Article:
Levin said the women were given uniforms in men’s sizes, forcing them to tuck, fold and sew their uniforms to modify them to their sizes. 

“Despite all of these drawbacks we were getting to fly and we were getting to fly with other women,” Levin said. “For many of them, they had been the only girl interested in aviation in their own airfield.” 

Levin said the program was also terrifying, rigorous and fast-paced.

“We knew that their male instructors were looking for any excuse to get rid of us. They wanted to prove that men are better than women,” Levin said.

Once the program was transferred from Houston to Avenger Field in Sweetwater, Texas, Levin said the women needed 200 flight hours to graduate from the program. She said women flew in three levels of airplanes and did 400 hours of ground school which included physics, navigation, flight theory, meteorology, aircraft engines that included putting them together and taking them apart, radio, and Morse Code.

The last test before graduation was a night instrument flight where two girls and an instructor would have to fly at night, according to Levin. 

When two WASPs along with their instructor died after taking their night flight test, Levin said, “That’s when we learned the reality of what not being military meant. Because we were not military the family could not display a Gold Star in their window to recognize their lost daughter. There were no flags for the coffins and there was no military insurance. A male trainee would have gotten $10,000. … The military did not even provide money to send the remains home if the girl did not have money in her account [so] we passed the hat to send her home.” 

Levin said 11 WASPs died in training and 27 WASPs died in service. 

Baumgartner graduated on Sept. 11, 1943, and went on to test American, Japanese and German airplanes for the U.S. Air Force, according to Levin.   

In October 1944, WASPs were informed that its division would be disbanded due to the bill that would have militarized the WASPs being denied, according to Levin.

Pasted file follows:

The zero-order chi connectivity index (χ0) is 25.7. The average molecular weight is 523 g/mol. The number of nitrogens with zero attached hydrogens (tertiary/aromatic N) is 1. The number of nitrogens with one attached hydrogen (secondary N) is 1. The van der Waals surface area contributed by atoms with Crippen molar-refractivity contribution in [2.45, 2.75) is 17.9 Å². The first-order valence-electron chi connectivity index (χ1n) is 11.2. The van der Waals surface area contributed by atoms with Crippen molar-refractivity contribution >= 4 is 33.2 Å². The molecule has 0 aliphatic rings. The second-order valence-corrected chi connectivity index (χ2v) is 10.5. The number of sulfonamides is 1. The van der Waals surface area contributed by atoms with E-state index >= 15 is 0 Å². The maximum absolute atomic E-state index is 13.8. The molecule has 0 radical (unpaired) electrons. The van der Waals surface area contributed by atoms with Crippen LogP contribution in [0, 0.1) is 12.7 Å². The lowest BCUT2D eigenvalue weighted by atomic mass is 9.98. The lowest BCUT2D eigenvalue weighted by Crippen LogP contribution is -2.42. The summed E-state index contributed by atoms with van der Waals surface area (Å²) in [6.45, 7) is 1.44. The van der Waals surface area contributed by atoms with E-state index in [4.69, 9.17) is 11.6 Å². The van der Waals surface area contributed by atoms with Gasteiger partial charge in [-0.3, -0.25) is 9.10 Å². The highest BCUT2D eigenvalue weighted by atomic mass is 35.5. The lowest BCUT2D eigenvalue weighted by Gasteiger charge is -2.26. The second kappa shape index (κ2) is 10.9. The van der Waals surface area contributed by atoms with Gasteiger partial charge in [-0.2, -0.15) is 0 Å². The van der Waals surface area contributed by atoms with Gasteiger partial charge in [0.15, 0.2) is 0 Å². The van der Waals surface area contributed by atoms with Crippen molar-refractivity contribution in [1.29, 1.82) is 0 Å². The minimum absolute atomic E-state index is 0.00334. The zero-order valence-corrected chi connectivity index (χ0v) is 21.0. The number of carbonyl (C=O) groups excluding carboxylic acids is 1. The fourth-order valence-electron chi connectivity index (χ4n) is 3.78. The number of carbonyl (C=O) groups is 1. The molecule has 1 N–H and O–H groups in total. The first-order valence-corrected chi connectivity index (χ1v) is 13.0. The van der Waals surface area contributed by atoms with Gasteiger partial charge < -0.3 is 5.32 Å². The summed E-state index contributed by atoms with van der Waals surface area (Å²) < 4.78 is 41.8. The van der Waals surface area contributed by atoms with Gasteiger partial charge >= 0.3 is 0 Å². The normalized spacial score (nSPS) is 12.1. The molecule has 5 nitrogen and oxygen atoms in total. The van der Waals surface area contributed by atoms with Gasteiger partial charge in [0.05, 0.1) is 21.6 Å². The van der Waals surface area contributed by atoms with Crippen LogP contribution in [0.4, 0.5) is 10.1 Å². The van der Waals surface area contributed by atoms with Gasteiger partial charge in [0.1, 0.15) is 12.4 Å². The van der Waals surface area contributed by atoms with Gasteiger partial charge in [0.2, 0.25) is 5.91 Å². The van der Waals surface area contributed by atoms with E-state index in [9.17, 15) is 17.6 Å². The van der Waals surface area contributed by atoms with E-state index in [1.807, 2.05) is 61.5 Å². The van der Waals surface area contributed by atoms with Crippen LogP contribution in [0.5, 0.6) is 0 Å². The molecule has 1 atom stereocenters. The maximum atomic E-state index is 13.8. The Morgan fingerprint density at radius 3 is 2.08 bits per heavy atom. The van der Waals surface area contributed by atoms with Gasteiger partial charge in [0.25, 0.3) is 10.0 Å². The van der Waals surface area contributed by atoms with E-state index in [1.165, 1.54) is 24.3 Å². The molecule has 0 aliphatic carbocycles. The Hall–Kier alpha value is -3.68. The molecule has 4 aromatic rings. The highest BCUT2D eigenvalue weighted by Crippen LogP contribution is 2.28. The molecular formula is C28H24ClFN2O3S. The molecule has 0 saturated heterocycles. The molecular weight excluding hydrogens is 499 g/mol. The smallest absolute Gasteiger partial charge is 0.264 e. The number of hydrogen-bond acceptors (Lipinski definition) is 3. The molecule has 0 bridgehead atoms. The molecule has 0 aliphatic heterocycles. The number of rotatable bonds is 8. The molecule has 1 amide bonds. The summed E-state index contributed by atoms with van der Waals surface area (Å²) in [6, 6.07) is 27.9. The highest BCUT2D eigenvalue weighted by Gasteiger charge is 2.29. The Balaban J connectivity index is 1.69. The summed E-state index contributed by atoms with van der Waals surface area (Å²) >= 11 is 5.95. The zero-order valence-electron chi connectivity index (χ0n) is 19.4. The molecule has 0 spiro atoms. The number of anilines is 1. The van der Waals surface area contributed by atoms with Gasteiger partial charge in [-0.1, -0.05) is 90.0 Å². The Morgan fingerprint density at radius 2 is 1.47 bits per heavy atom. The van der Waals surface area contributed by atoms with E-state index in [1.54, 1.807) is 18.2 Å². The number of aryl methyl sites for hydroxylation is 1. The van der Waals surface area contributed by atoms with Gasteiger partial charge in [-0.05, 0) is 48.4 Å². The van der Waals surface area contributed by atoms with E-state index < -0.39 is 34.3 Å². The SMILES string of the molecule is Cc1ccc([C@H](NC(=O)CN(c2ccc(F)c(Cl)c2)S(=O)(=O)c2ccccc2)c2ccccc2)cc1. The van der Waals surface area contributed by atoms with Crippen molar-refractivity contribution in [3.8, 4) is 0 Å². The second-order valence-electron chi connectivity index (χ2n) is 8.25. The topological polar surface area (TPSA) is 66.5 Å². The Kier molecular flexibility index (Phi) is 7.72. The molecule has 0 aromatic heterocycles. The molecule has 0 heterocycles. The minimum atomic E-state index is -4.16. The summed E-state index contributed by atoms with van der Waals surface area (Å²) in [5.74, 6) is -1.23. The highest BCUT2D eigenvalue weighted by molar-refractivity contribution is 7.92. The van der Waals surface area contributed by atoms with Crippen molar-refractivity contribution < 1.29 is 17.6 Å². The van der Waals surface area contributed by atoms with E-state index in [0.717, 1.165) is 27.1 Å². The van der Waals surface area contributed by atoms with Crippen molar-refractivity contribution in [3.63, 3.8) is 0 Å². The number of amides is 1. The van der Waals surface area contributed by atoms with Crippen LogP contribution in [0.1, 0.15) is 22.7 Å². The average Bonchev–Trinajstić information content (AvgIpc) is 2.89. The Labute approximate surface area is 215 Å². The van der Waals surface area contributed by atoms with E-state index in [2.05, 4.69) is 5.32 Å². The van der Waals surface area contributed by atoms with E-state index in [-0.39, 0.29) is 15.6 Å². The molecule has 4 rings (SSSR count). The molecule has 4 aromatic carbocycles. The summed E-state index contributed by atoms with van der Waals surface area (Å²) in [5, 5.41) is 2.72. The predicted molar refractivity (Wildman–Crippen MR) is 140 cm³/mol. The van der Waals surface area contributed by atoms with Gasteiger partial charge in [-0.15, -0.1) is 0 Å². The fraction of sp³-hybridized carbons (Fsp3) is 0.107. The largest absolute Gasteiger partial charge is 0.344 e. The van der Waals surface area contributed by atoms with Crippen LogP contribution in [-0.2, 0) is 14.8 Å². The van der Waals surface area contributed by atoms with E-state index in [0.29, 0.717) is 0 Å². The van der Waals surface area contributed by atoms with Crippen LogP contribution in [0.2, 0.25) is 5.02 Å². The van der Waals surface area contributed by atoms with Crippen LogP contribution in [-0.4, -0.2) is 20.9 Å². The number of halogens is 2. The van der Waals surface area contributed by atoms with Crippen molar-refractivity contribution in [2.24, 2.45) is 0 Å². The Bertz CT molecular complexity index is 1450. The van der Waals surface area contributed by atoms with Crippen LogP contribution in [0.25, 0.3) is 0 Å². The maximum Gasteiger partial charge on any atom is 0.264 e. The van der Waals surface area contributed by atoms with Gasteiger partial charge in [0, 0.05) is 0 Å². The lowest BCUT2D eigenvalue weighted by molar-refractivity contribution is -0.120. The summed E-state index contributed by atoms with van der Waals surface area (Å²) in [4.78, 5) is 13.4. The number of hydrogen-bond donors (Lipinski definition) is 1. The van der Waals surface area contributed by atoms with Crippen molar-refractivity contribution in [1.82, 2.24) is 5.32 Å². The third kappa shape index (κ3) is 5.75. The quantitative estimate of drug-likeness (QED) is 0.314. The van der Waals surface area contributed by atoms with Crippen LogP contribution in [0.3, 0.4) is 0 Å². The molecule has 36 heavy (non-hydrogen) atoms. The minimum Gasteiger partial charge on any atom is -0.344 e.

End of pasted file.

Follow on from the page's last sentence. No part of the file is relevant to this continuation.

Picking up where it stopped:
After flying her last plane, Levin said Baumgartner married flight engineer Bill Carl and had two children. Baumgartner would go on to teach airplane pilots, write for science publications and wrote her memoir about her life as a WASP in 1999.  

“As for our service, it was deliberately erased, it was marked confidential and was kept away from researchers and the public for 35 years. … By 1972, we had the 30th reunion and the following year we heard that the Air Force was accepting their first class of women pilots,” Levin said. “Even the Air Force had forgotten about us, so the women set about restoring our name in the record. Sen. Barry Goldwater tried to have the militarization amended for us; it failed.”

In 1977, the WASPs were finally given military status after months of lobbying, and several years later were given medals. Today, their uniforms are in an exhibit at the Smithsonian Museum, according to Levin.   

A plaque honoring the 38 WASPS who died was installed at the Air Force Academy in 2000. The National WASPs Museum was established in 2005 in Sweetwater. In 2009, former President Barack Obama signed a bill given all WASPs the Congressional Medal of Honor. 

For more information about the East Brunswick Women’s Club, visit

Contact Vashti Harris at [email protected].